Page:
Aleksandra Kuczyńska-Zonik (Lublin): Soviet monuments – symbols of victory, loss or reconciliation?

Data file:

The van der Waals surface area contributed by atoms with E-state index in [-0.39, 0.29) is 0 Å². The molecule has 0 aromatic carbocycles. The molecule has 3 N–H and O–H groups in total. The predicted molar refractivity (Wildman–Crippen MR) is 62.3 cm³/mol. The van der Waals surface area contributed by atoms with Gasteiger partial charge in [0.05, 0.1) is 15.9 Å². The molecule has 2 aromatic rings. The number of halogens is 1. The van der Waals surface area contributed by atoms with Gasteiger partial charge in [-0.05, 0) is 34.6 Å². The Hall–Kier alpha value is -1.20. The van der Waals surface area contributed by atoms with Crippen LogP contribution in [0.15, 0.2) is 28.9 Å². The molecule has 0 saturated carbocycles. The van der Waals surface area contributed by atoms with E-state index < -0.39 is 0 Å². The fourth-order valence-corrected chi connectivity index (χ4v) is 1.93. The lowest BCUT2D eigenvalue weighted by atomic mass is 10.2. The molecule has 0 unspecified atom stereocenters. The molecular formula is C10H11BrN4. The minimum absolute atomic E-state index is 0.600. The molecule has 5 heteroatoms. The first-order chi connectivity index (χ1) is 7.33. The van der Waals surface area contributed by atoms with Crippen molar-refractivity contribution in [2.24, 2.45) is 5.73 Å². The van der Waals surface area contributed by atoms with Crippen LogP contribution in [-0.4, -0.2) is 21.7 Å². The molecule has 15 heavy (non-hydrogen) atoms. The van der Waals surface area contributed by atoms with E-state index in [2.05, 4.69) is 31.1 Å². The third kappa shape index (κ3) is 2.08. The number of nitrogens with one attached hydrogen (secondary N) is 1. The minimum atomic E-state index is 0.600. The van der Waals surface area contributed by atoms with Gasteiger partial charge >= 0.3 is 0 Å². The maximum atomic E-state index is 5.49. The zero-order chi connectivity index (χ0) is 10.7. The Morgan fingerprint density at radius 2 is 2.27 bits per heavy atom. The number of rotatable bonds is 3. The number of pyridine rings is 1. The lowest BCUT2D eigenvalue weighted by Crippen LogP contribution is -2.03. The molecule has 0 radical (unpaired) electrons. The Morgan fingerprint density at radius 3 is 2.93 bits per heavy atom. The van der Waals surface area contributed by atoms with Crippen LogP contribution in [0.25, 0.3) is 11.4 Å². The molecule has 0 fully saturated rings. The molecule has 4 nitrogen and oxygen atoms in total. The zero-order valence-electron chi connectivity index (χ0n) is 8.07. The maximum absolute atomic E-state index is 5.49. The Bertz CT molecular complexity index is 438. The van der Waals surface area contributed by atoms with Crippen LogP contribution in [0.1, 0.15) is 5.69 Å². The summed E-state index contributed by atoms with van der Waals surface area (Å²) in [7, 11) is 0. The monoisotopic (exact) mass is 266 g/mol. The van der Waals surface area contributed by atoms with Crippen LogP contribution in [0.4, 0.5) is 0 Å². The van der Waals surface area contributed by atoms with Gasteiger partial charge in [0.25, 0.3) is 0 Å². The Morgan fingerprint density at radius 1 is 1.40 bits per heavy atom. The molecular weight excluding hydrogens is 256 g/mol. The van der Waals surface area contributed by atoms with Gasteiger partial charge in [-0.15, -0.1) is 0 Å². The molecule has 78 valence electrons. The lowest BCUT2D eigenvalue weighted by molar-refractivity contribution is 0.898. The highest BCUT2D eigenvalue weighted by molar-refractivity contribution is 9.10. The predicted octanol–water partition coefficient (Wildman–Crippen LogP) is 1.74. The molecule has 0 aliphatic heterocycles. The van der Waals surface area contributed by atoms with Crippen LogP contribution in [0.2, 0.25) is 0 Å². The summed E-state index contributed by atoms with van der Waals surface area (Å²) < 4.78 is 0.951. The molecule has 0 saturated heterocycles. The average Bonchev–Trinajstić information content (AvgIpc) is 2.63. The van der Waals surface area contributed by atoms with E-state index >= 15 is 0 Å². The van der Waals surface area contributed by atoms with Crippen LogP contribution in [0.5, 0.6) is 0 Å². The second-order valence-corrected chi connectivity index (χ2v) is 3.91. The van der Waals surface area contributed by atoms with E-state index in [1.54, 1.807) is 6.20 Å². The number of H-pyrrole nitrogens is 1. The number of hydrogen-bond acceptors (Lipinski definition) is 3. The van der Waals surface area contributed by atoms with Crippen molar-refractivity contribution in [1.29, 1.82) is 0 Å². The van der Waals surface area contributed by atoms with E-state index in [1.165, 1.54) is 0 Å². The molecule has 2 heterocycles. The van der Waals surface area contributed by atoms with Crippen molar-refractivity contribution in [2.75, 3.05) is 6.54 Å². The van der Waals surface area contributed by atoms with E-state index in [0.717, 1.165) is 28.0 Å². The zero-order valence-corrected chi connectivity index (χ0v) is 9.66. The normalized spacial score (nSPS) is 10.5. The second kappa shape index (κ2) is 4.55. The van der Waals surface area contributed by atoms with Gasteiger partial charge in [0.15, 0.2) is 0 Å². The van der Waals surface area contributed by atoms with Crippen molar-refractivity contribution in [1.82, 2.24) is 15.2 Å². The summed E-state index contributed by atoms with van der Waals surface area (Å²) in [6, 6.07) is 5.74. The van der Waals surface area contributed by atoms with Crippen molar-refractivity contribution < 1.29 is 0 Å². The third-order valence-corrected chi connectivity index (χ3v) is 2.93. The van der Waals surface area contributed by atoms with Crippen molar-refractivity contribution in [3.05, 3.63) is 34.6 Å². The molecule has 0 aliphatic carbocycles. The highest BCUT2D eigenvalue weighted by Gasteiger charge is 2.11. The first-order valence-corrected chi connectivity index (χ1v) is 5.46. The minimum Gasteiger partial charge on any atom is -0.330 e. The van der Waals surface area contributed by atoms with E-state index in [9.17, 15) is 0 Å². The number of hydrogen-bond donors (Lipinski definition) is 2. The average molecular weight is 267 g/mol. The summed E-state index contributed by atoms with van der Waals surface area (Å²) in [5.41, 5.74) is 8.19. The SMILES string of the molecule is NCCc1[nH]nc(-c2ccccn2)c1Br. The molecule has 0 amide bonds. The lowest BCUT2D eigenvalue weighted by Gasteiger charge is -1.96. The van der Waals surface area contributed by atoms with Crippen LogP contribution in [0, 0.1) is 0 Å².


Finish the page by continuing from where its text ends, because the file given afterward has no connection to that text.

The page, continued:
The principal goal here is to examine the statues’ role in constructing the relation between the Soviet monuments and social transition in Central and Eastern Europe. The focus will be on statues in the Baltic states where the controversy and ambiguity of the Soviet heritage are still actual. The Soviet monuments in Lithuania, Latvia and Estonia are deeply linked to historical experiences of the war and of the Soviet period, and serve as a symbol of heroic victory (for Russian speakers) or occupation, deportation, and loss of independence by the Baltic States (for ethnic Lithuanians, Latvians and Estonians). My discussion is based on the assumption that heritage is a matter of permanent political and social discourse, seeing Soviet monuments as a dissonant heritage in the context of the ongoing process of de-communization. Here I pay attention on the Soviet monuments that have been still existing in the public space. Firstly, the Soviet monuments strengthen cultural identity and sense of belonging of Russian speakers. The monuments also support a trend of nostalgia and sentimentalism towards Soviet times, and of commemoration of the Red Army heroes. Secondly, the statues constrain confrontational relationships between national and ethnic identities. Right-wing parties and many ethnic Lithuanians, Latvians and Estonians have demanded that the monuments be removed. Finally, some of them, the desolate, abandoned monuments have become socially neutral, which is why they do not arouse emotion. Instead, the abandoned status of those objects seems to indicate that the transition has been accomplished, and society is reconciled with the past. Residents do not take care of the objects, thus showing that they are rejecting the past in a more peaceful (»natural«) manner. In other words, their attitude toward the objects of memory indicates their attitude toward the past that these objects symbolize.